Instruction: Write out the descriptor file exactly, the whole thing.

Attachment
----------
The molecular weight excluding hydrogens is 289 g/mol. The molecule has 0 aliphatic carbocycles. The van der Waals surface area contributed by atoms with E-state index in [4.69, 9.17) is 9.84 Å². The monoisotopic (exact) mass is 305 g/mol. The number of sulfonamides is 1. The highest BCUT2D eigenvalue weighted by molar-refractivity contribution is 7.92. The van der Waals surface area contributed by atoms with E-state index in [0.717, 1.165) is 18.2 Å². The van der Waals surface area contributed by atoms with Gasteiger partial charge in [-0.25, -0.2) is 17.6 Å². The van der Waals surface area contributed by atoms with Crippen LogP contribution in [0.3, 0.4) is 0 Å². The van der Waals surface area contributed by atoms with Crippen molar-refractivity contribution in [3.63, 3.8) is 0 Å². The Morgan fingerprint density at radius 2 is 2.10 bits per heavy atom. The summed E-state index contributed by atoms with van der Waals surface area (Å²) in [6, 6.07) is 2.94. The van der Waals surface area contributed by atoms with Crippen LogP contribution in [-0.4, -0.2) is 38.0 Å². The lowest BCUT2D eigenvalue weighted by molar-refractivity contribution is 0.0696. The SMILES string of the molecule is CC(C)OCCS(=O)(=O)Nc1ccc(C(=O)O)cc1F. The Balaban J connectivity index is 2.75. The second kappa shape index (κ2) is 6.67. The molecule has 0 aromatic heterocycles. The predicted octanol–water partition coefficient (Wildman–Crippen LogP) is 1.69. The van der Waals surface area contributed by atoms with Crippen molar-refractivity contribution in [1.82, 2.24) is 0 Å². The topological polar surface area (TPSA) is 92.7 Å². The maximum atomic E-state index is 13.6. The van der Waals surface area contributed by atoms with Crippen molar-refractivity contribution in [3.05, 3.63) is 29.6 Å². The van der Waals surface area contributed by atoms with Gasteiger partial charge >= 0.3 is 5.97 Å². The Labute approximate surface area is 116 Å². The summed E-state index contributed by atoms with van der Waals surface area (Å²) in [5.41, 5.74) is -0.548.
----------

The molecular weight excluding hydrogens is 289 g/mol. The molecule has 0 aliphatic carbocycles. The van der Waals surface area contributed by atoms with E-state index in [4.69, 9.17) is 9.84 Å². The monoisotopic (exact) mass is 305 g/mol. The number of sulfonamides is 1. The highest BCUT2D eigenvalue weighted by molar-refractivity contribution is 7.92. The van der Waals surface area contributed by atoms with E-state index in [0.717, 1.165) is 18.2 Å². The van der Waals surface area contributed by atoms with Gasteiger partial charge in [-0.25, -0.2) is 17.6 Å². The van der Waals surface area contributed by atoms with Crippen LogP contribution in [0.3, 0.4) is 0 Å². The van der Waals surface area contributed by atoms with Crippen molar-refractivity contribution in [3.63, 3.8) is 0 Å². The Morgan fingerprint density at radius 2 is 2.10 bits per heavy atom. The summed E-state index contributed by atoms with van der Waals surface area (Å²) in [6, 6.07) is 2.94. The van der Waals surface area contributed by atoms with Crippen LogP contribution in [-0.4, -0.2) is 38.0 Å². The lowest BCUT2D eigenvalue weighted by molar-refractivity contribution is 0.0696. The SMILES string of the molecule is CC(C)OCCS(=O)(=O)Nc1ccc(C(=O)O)cc1F. The Balaban J connectivity index is 2.75. The second kappa shape index (κ2) is 6.67. The molecule has 0 aromatic heterocycles. The predicted octanol–water partition coefficient (Wildman–Crippen LogP) is 1.69. The van der Waals surface area contributed by atoms with Crippen molar-refractivity contribution in [1.82, 2.24) is 0 Å². The topological polar surface area (TPSA) is 92.7 Å². The maximum atomic E-state index is 13.6. The van der Waals surface area contributed by atoms with Crippen molar-refractivity contribution in [3.05, 3.63) is 29.6 Å². The van der Waals surface area contributed by atoms with Gasteiger partial charge >= 0.3 is 5.97 Å². The Labute approximate surface area is 116 Å². The summed E-state index contributed by atoms with van der Waals surface area (Å²) in [5.41, 5.74) is -0.548.